We all have our excuses for not heeding the recommendations of health experts to get 7 to 9 hours of sleep – from never-ending deliverables at work and racing thoughts about the future to taking care of family members and being caught up in a video game. Whatever reasons one might have, sleep deprivation, especially for extended periods, can affect one’s focus, productivity, and mental cognition. Weight gain and a weakened immune system have also been linked to poor sleeping habits. The body heals itself and restores energy through sleep, with the brain forging new connections and improving retention.
Despite the best efforts and plans to improve sleeping habits, some people have trouble entering dreamland. The underlying causes can range from easy to tweak fixes to severe mental health issues. Whichever part of the spectrum one might find himself, it is vital to treat the cause and work toward getting quality sleep. Here are a few reasons why you’re tossing and turning until the shine rises instead of snoozing peacefully:
A mind filled with worries and stress will find it hard to settle down for the night. The lack of distractions, usually experienced during the day, can invite rumination and negative self-talk, causing anxiety and insomnia. Conversations get repeated, overthinking happens, and sometimes you’re already thinking about tomorrow’s to-do lists like replenishing your business’s packaging supply or buying enough dog food for your pet.
Solution: Schedule a “worry and anxiety” time where you can have the space to write down everything that’s bothering you, together with some things you’re grateful for. Articulating your thoughts on paper can help in processing what you’re feeling. The spotlight can deter your worries from creeping through your mind during the fhealrh. It is also recommended to consult a sleep specialist or psychologist to give professional advice on the steps you can do to become better.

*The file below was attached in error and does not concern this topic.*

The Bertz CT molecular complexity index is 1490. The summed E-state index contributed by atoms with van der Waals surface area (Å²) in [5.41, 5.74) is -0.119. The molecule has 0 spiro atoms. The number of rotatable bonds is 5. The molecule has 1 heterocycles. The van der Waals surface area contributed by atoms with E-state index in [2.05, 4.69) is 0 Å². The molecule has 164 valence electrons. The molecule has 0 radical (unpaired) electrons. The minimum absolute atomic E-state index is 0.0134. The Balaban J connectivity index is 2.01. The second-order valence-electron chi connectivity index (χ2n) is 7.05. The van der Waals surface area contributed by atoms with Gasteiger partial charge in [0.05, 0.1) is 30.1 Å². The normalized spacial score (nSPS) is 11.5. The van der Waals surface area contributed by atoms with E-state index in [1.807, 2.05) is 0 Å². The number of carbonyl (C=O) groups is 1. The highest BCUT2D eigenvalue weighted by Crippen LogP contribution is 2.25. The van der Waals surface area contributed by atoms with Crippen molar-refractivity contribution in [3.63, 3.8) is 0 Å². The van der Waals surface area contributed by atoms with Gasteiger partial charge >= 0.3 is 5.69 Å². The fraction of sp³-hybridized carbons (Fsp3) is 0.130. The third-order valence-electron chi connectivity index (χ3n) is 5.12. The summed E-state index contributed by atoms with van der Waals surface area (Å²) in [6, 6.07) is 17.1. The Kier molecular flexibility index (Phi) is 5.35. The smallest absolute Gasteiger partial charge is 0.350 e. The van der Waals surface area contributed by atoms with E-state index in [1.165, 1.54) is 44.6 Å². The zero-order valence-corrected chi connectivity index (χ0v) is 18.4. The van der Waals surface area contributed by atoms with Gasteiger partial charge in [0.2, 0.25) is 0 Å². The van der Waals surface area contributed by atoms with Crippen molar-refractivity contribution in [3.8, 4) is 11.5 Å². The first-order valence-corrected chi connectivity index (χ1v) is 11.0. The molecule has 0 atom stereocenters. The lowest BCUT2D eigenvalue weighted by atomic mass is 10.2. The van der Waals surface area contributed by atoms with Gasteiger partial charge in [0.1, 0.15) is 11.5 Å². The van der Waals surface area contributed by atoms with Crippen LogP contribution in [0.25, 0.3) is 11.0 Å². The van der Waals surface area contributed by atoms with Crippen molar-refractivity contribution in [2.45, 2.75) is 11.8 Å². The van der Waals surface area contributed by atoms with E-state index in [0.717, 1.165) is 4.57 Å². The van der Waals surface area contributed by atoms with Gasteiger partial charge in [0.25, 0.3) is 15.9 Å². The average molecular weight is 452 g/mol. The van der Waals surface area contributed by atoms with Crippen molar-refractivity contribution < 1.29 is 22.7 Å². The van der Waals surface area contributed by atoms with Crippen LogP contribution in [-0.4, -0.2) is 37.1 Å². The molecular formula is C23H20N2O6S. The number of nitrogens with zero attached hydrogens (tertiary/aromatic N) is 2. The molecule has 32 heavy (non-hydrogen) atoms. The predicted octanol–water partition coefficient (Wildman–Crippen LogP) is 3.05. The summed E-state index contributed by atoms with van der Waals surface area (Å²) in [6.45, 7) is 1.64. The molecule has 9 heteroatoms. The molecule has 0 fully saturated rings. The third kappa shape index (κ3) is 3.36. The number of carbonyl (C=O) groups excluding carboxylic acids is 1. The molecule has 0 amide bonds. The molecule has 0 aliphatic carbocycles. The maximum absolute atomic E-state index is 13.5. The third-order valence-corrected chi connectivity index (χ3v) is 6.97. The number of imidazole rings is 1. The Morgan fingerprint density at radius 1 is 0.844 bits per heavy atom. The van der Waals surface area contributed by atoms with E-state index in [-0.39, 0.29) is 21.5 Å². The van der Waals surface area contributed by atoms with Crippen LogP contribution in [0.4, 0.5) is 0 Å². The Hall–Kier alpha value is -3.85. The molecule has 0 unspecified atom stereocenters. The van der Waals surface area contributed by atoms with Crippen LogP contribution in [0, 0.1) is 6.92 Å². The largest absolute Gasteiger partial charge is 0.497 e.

Drinking too much coffee
There’s nothing better than a cup of coffee to wake you up in the morning. That rush of adrenaline does wonders for increasing productivity for the day. Then you drink another cup to combat noontime sleepiness, and then another until it’s already late afternoon.
Having too much caffeine in your system can throw your circadian rhythm out of the loop since it is sensitive to external stimuli. The half-life of caffeine is three to five hours, meaning only half of what you drank is consumed in that duration. This leaves the remaining half to wreak havoc in your body, keeping you awake later at night.
Solution: Avoid drinking coffee at least six to seven hours before bedtime. Keeping consumption below 400 mg per day is ideal.
Unwelcome distractions and noise in the bedroom
The bedroom is ideally your sanctuary, providing refuge and comfort from the stressors of the outside world. Sadly, this is the same reason why people tend to bring their work, Netflix marathons, and mobile scrolling tendencies to the bedroom. The brain will not be able to equate rest and sleep when you’re lying down on your bed, being distracted from all the stimulation. Additionally, a partner that snores or a pet that moves around at night can make you uncomfortable, disrupting your sleep cycles.
Solution: Implement a curfew for technology use at least an hour before you have to go to sleep and try to avoid using your bed as a workspace. Investing in earplugs, blackout curtains, and a white noise machine will improve your sleeping environment.
There’s no denying the health benefits of getting enough sleep: a well-rested mind and an energetic body ready to tackle the day’s challenges. Being aware of the reasons why you’re not snoozing and then addressing the causes can make you less of a zombie and more of a functional member of society.